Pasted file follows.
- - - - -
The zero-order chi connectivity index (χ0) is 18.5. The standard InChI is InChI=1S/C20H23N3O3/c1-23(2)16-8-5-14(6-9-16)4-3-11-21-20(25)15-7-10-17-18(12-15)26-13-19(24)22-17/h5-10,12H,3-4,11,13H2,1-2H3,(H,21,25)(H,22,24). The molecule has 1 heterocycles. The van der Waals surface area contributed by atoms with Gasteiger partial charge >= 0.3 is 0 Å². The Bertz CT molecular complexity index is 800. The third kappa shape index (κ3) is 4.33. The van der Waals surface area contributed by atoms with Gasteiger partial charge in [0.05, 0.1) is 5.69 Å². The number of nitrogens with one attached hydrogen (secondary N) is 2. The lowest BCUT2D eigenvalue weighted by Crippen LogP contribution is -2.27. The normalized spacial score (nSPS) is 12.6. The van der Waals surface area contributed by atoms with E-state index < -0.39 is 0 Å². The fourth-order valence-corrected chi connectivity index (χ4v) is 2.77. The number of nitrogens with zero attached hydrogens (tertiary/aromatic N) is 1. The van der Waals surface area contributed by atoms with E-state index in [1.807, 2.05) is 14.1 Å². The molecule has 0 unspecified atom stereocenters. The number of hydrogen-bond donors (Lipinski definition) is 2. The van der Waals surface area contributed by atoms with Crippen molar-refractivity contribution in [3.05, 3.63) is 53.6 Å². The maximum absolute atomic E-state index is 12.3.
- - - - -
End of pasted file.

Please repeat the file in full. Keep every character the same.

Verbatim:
The zero-order chi connectivity index (χ0) is 18.5. The standard InChI is InChI=1S/C20H23N3O3/c1-23(2)16-8-5-14(6-9-16)4-3-11-21-20(25)15-7-10-17-18(12-15)26-13-19(24)22-17/h5-10,12H,3-4,11,13H2,1-2H3,(H,21,25)(H,22,24). The molecule has 1 heterocycles. The van der Waals surface area contributed by atoms with Gasteiger partial charge >= 0.3 is 0 Å². The Bertz CT molecular complexity index is 800. The third kappa shape index (κ3) is 4.33. The van der Waals surface area contributed by atoms with Gasteiger partial charge in [0.05, 0.1) is 5.69 Å². The number of nitrogens with one attached hydrogen (secondary N) is 2. The lowest BCUT2D eigenvalue weighted by Crippen LogP contribution is -2.27. The normalized spacial score (nSPS) is 12.6. The van der Waals surface area contributed by atoms with E-state index < -0.39 is 0 Å². The fourth-order valence-corrected chi connectivity index (χ4v) is 2.77. The number of nitrogens with zero attached hydrogens (tertiary/aromatic N) is 1. The van der Waals surface area contributed by atoms with E-state index in [1.807, 2.05) is 14.1 Å². The molecule has 0 unspecified atom stereocenters. The number of hydrogen-bond donors (Lipinski definition) is 2. The van der Waals surface area contributed by atoms with Crippen molar-refractivity contribution in [3.05, 3.63) is 53.6 Å². The maximum absolute atomic E-state index is 12.3.